I also want to note that I am also very content to not be partaking in the DC-8 test flights next week over the desert, where they can be very turbulent, because I am not looking forward to having to test out any more “sick sacks.”
Alex Niebergall is a PhD student in Earth and Ocean Sciences at Duke University and worked aboard the R/V Sally Ride in the North Pacific in August and September.
Before I joined the science crew aboard the R/V Sally Ride and set sail for the middle of the Pacific Ocean for my first ever research cruise, I can honestly say I did not know what to expect. Would it be an adventure? I hoped so. Would it be long hours in the lab? Undoubtedly. Would it be like stepping into National Talk-Like-A-Pirate-Day for an entire month? Maybe not. What I did know is that the research cruise meant 34 days on the open ocean doing what I love, and that was the only enticement I needed to sign up!
For me, it has always been about the ocean. Don’t get me wrong, I love science. I know this because my time as a researcher has taken me to far more windowless labs in the basements of old science buildings than remote, dream-like field locations, and I have enjoyed every second of this work too! But even this windowless basement science ties back to Earth, the environment, and most importantly (in my eyes) the ocean. Throughout elementary and high school, I was drawn to science and math because they gave me new ways to look at the world around me. Suddenly, every baseball game was a math problem—the velocity of the pitch, the angle of impact, the parabolic motion of the ball as it headed into the outfield (why no… I’ve never been very good at sports, how did you guess?).
As an avid outdoorswoman, science unlocked even more secrets. Physics and geology courses taught me about wave motion and erosion. Biology, ecology, genetics, and evolution classes allowed me to go to tide pooling and appreciate the radial symmetry of an ochre sea star while understanding its predatory role in the intertidal ecosystem. A firm grasp of chemistry allowed me to look at the ocean on a much smaller scale—a system of salinity gradients, dissolved nutrients, and pH balance. (Not to mention that chemistry makes cooking more interesting!) These subjects were interesting because I saw them every day around me, connected and continuously in flux, influencing each other in every way and giving me a new appreciation for all the activities and places I already loved.
Oh the places we’ll go…
In truth, science has taken me to some of the coolest places I could possibly imagine. As an undergrad, I went to field sites in the depths of the Northern California wilderness that look so wild and untouched they could be the set for the next Jurassic Park movie. I’ve been to redwood forests studying ecosystem dynamics. Science training took me to the underwater kelp jungles of Monterey Bay, California, and offshore Oregon where I learned, among other things, that measuring baby sea stars (sometimes the size of my thumb nail) becomes infinitely more challenging in a surge that forces you 8 feet in either direction. I also learned that sea creatures (specifically sea otters and trigger fish) have the ability and the instinct to irreparably damage science equipment, but THAT is a story for another time! Research took me to the underwater paradise that is the coral reefs of Indonesia, where night diving with bioluminescent dinoflagellates meant that the water around me perfectly mirrored the stars that sparkled out of the darkness overhead.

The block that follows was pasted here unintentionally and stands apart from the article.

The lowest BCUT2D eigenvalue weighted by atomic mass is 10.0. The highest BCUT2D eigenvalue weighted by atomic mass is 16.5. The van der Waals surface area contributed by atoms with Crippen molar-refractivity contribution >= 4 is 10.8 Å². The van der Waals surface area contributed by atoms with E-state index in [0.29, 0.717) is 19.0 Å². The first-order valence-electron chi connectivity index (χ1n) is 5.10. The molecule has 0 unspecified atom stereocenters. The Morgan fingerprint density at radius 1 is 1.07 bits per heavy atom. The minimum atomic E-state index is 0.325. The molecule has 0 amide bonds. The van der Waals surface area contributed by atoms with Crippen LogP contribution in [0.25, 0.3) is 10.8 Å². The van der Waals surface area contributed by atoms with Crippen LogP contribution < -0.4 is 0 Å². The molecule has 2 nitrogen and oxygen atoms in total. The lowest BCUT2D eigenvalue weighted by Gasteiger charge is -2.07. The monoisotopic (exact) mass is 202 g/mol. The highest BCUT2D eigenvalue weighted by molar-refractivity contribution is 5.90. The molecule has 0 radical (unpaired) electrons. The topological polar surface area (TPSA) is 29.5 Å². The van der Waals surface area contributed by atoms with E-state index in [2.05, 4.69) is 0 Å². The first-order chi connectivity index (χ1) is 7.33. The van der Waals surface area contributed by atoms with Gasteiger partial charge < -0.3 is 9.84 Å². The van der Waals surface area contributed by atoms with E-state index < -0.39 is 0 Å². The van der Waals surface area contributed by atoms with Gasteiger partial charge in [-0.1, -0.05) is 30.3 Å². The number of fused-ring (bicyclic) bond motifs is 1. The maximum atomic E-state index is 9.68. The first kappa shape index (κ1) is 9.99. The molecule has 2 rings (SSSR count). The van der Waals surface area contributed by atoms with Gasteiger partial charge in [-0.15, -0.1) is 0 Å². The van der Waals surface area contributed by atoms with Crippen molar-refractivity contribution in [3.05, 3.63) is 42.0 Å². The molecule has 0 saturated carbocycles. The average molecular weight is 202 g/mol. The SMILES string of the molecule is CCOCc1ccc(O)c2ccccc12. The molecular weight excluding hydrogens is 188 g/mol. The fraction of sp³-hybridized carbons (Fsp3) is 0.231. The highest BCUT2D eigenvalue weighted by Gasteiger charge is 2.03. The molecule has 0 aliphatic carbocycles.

Now as a brand new graduate student in Earth and ocean science, I found myself living on a floating laboratory in the middle of the Pacific Ocean, with a view of the waves as far as the eye can see in a blue hue that is unlike anything I ever saw in my life. My group’s project aboard the ship was focused on quantifying how the plankton communities in the ocean influence carbon export by estimating the net community production at the ocean’s surface. We did this by measuring biological oxygen concentrations in the surface water and pairing these data with genetic analyses of the microbial community. These measurements allowed us to infer how much carbon was being taken up by biological processes and thus, taken out of the atmosphere.
With this project, those same subjects I learned to love in the tenth grade—chemistry, ecology, genetics, math—tied together (with the help and expertise of many, many other dedicated scientists) to give us a comprehensive view of what is happening in the ocean and how it affects our planet’s climate.
To some, the idea of being a floating speck in the middle of the ocean may seem isolating (or at the very least, nausea-inducing). To me, it is the coolest place I’ve ever been. The view reminds me that I am a small part of something big, not just as a junior scientist in the immense scientific undertaking that is the EXPORTS project, but also as one small human in the middle of an enormous planet that we have the privilege to explore, admire, question, and hopefully understand. Today, I am a happy, and very lucky, scientist because I was on this wild adventure, working alongside some of the most inspirational and dedicated scientists I have ever met.
But tomorrow? Tomorrow I am eagerly waiting to see where science will take me next.